Impact of flattening yield curve of US bonds
In her last press conference after the minutes of the US Federal Open Market Committee (FOMC) were released, the Federal Reserve chairperson Janet Yellen said interest rates would start rising six months after the quantitative easing (QE) program completely winds down.
Bond market traders have had to adjust their positions accordingly as the rate hike is now being priced much earlier than it was previously expected. Market expectations are for the first rate hike to occur somewhere around May-June 2015.
In the last week, the US yield curve has drastically flattened with the short-term rates rising and long term rates falling. The spread between the 5-year notes and the 30-year bonds is at its lowest level since 2009. The gap between the 2-year and 10-year yields has also narrowed but not quite as sharply.
As of now, we should expect this trend to continue unless the non-farm payrolls data and housing data disappoint in the coming weeks. If that is the case, the "doves" led by Yellen would want to put a brake on tapering while the hawks would not.
These differences between FOMC voting members might cause volatile moves in the dollar and bond yields. For the time being, it is important to note that the market is still expecting slow growth and low inflation over the long run which is implied by rates falling on the back end of the yield curve.
On the currency front, the US dollar normally rises against the Japanese yen when US 10-year yields rise. A stronger correlation is displayed between the 2-year and 10-year yield spreads and the Japanese Yen. As long as the spread keeps narrowing, we should expect a weaker dollar against the yen. This will likely change after the first consumption tax hike takes place in Japan after a gap of 17 years in April.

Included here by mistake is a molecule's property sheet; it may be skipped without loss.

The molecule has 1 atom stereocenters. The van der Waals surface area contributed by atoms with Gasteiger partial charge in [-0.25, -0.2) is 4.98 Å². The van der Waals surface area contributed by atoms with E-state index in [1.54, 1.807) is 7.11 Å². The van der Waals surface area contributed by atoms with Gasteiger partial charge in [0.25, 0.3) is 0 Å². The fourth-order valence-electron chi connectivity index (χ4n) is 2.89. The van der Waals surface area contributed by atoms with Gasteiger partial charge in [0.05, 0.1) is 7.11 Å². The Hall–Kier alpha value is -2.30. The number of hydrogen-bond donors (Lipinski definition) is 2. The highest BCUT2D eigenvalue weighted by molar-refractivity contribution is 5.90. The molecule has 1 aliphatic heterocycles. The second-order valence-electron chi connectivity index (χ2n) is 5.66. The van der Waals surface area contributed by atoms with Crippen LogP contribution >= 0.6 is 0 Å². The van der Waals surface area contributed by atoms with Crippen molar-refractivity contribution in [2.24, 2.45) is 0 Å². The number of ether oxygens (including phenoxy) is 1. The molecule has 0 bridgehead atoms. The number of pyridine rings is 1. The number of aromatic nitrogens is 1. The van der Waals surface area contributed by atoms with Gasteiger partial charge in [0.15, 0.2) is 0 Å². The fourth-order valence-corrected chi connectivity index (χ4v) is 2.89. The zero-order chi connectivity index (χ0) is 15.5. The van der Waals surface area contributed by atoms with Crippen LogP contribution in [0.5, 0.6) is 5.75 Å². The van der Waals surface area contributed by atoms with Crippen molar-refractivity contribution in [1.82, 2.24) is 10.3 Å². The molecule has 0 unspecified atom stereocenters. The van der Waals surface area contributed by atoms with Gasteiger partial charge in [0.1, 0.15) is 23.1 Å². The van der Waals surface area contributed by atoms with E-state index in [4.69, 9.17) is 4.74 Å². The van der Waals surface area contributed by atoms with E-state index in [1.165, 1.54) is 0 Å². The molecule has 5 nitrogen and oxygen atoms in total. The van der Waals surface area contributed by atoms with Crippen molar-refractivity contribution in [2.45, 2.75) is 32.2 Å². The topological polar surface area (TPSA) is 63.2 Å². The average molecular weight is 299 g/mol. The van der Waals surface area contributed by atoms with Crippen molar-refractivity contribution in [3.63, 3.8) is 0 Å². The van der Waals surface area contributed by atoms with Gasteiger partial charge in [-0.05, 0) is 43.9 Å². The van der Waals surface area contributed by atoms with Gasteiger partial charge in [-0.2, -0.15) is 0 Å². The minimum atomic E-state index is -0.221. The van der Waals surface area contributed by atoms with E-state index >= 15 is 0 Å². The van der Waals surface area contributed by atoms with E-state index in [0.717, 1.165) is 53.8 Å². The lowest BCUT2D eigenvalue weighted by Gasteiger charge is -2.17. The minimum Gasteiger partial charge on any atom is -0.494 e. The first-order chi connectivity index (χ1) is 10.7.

On the stock market front, the S&P 500 has held up pretty well with the news of the Fed taper. However, there is one note of caution. US stock market margin debt is at record high levels. Any sell trigger catalyst can lead to a capitulation phase as leveraged long positions will be forced to liquidate their positions, if a sell off does indeed take place.
According to Credit Lyonnais Securities Asia (CLSA), an independent brokerage and investment group, the margin debt balance of New York Stock Exchange rose 24 percent year-on-year to a record high of $451 billion in January. This is equivalent to 2.8 percent of the S&P 500 market capitalization as compared to the 2.9 percent, which was the peak seen in 2008.
There is an all important European Central Bank (ECB) monetary policy meeting this week. As discussed before, the sentiment remains mildly bearish. The euro-to-US dollar rebounded off the key 1.37 support level. However, we can see a strong surge in the euro if ECB President Mario Draghi does not talk the euro down and expresses no discomfort with a stronger currency.
Looking at the daily charts of the S&P 500 futures, next support levels are seen at 1,835 and 1,827. The Ichimoku cloud chart overlay does not suggest any breakdown in the upward momentum and the relative strength index (RSI) is currently 50, which by no means suggests an overbought territory.
In the coming weeks, the market would be watching the pace of the yield curve flattening. Yellen would not like things getting heated up too fast to spook the markets.
(Vatsal Srivastava is a senior market analyst. The views expressed are personal. He can be contacted at firstname.lastname@example.org)
(Posted on 31-03-2014)